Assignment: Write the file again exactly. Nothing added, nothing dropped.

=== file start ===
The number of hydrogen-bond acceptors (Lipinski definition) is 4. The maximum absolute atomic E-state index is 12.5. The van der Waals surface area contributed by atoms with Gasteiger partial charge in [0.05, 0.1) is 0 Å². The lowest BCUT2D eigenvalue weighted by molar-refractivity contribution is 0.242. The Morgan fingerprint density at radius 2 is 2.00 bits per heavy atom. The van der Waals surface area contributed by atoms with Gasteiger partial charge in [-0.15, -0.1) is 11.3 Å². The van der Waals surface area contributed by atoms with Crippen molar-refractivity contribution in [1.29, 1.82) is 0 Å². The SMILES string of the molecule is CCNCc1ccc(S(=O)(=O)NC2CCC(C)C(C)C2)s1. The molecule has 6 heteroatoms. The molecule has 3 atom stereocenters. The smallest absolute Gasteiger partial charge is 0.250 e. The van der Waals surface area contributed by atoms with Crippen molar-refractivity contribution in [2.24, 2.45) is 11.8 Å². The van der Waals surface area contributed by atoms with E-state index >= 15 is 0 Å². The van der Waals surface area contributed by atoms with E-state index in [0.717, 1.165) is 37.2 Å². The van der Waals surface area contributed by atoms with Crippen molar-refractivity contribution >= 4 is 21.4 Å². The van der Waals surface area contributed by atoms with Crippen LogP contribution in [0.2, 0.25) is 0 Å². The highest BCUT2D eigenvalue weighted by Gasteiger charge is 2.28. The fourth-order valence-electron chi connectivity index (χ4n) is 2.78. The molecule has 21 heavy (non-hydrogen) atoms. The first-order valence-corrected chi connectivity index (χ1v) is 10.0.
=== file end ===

The number of hydrogen-bond acceptors (Lipinski definition) is 4. The maximum absolute atomic E-state index is 12.5. The van der Waals surface area contributed by atoms with Gasteiger partial charge in [0.05, 0.1) is 0 Å². The lowest BCUT2D eigenvalue weighted by molar-refractivity contribution is 0.242. The Morgan fingerprint density at radius 2 is 2.00 bits per heavy atom. The van der Waals surface area contributed by atoms with Gasteiger partial charge in [-0.15, -0.1) is 11.3 Å². The van der Waals surface area contributed by atoms with Crippen molar-refractivity contribution in [1.29, 1.82) is 0 Å². The SMILES string of the molecule is CCNCc1ccc(S(=O)(=O)NC2CCC(C)C(C)C2)s1. The molecule has 6 heteroatoms. The molecule has 3 atom stereocenters. The smallest absolute Gasteiger partial charge is 0.250 e. The van der Waals surface area contributed by atoms with Crippen molar-refractivity contribution in [2.24, 2.45) is 11.8 Å². The van der Waals surface area contributed by atoms with E-state index >= 15 is 0 Å². The van der Waals surface area contributed by atoms with E-state index in [0.717, 1.165) is 37.2 Å². The van der Waals surface area contributed by atoms with Crippen molar-refractivity contribution >= 4 is 21.4 Å². The van der Waals surface area contributed by atoms with Crippen LogP contribution in [0.2, 0.25) is 0 Å². The highest BCUT2D eigenvalue weighted by Gasteiger charge is 2.28. The fourth-order valence-electron chi connectivity index (χ4n) is 2.78. The molecule has 21 heavy (non-hydrogen) atoms. The first-order valence-corrected chi connectivity index (χ1v) is 10.0.